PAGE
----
The Old Man & the Sea

If you know Jimmy, then you know tends to be a tad full of himself. He’s always posing shirtless for photos, and boasting about his latest triathlon P.R. (personal record).

“I bring it!” he’ll say. Or “Kim, you’re over your skis with me!” And of course, his trademark flex/brag combo, “Have you ever seen a 49-year-old this yoked?”

Recently something terrible happened. Jimmy turned 50. And like Ethan Hunt’s tape, his ego was dangerously close to self destructing.

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It was time for a MISSION IMPOSSIBLE.

Tanner & Saxon threw down the gauntlet… “Yo bro, you need to catch 50 waves for your 50th b-day.”

“Fiddy for fiddy?” he asked. “BRING IT!”

So, Jimbo hopped a plane with his over-her-skis wife (me!) and two teenage sons and headed to Cabo to try and reach his goal of catching 50 waves in 3 days.

Our hotel of choice, Cabo Surf, was located in front of a surf break called “Old Man’s”—how perfect is that?

As soon as we checked in, Jimmy was on it! He slipped into hibiscus print board shorts. No wetsuit necessary—not when the water was a balmy 73 degrees. Just a thin rash guard to prevent chaffing.

Cabo Surf is home to the Mike Doyle Surf School. Along with co-inventing the boogie board, Mike was a champion surfer and paddler in the ’60s. He hung in Malibu with the original Gidget gang. We kept our eyes peeled for him from the get go.

Mike Doyle, Hermosa Beach circa 1963,
“Tiki” Mike Doyle, Hermosa Beach circa 1963,

That first afternoon was windy with texture on the water. Jimmy easily caught 10 waves—1/5 of his quotient. “Not much competition,” he sniffed. “Frankly, I’m more ripped than all these young bucks a quarter my age.”

Located in the center of the resort overlooking the surf, it's the optimal spot to relax after a grueling sesh.
Located in the center of the hotel overlooking the surf, the jacuzzi is the optimal spot to relax after a sesh.

 

With only 36 nicely appointed rooms, the Cabo Surf has an intimate, laid-back feel. Boards are propped against banana trees and cocopalms, and from dawn until dusk there’s a constant trickle of guests, boards tucked under their arms, cruises across the grounds headed for the sea.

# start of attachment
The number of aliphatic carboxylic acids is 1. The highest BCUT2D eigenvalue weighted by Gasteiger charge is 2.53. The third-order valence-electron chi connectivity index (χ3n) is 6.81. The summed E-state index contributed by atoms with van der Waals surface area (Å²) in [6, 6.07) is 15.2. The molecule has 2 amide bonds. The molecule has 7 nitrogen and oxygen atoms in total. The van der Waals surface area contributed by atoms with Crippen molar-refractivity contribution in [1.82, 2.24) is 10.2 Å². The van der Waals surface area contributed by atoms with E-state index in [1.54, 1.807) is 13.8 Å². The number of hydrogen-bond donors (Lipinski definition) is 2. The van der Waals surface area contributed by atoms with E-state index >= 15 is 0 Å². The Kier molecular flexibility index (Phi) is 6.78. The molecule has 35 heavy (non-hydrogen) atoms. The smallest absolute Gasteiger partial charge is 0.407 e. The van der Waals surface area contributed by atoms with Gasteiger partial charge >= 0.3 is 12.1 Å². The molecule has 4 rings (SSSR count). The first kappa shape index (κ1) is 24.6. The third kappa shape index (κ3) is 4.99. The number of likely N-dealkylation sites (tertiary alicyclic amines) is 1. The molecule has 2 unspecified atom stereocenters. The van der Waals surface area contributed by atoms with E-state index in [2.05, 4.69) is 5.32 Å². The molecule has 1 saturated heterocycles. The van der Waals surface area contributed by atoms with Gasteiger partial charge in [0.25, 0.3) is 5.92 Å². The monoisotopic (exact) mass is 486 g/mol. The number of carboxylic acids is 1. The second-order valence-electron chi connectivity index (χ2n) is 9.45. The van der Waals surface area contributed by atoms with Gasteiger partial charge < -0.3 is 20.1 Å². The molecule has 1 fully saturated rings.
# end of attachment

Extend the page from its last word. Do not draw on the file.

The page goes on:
On our first day, I awoke at 8 to find Jimmy’s side of the bed empty. Seconds later he came into the room dripping saltwater, clad in his rasta board shorts which perfectly reflected his chill mood. He’d dawn patrolled it, notching another 5 waves in his surf wax case. He was up to 15, and feeling quite confident. “There was some ‘Ed’ wearing lame reef booties trying to snake me, but I shut him down,” Jimmy boasted over huevos rancheros and gluten free French toast at 7 Seas, the hotel’s open-air restaurant.

After breakfast we headed out for a family surf sesh. It was relatively uncrowed—there were beginners taking lessons, local chicks who ripped, and assorted groms. The vibe was mellow and the break has multiple take off points. Unlike other more punishing spots, Old Man’s has a steep wave, but wipe outs are soft and forgiving.  We caught tons of fun party waves.

After a few hours, we took a break. Twenty-three waves in, Jimmy gloated, “I could have caught way more, but I was in instructor mode with you guys.”  Thanks, dude.

We were kicking back on the beach reading our books when we noticed Jimmy’s ripped six-pack was looking more like a seven-pack.

“Dad! It looks like you have a tumor!” Saxon grimaced. Turns out all that board-on-bone contact caused Jimmy’s previously broken rib, an old surf injury, to become inflamed. We started calling him Frankenstein Rib, Frankenrib, then finally McRib for short.

 

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After reading a few chapters and tossing around the football, Jimmy announced he was heading back out for another sesh, his 3rd of the day.

“McRib, you better chill!” we warned.

But Jimmy ignored us. “Oh yeah, you only wish you could be this studly when you’re 50,” he said.

 

I was content to chill on the beach with a Modelo.
I was content to wriggle my toes in the  sand.

By the end of our second day we still hadn’t seen Mike Doyle. He splits his time between SoCal and Cabo, but the supposedly the legendary waterman was in town. I wondered if we’d ever see him in the flesh.

Speaking of flesh, Jimmy accidentally squirted a wedge of lime meant for his happy hour cerveza on his chafed inner thighs. Which didn’t make him so happy. “Sh*t!” he yelled. “That hurt!” Hmm, I wondered.  Was the old man starting to crack?

 The next day was picture perfect. The ocean fanned out before us like a peacock’s tail in stunning shades of cobalt, turquoise and aqua. We had a dream session riding the soft, fun waves. Counting his dawn patrol and our family sesh, Jimmy’s total wave count catapulted to 37!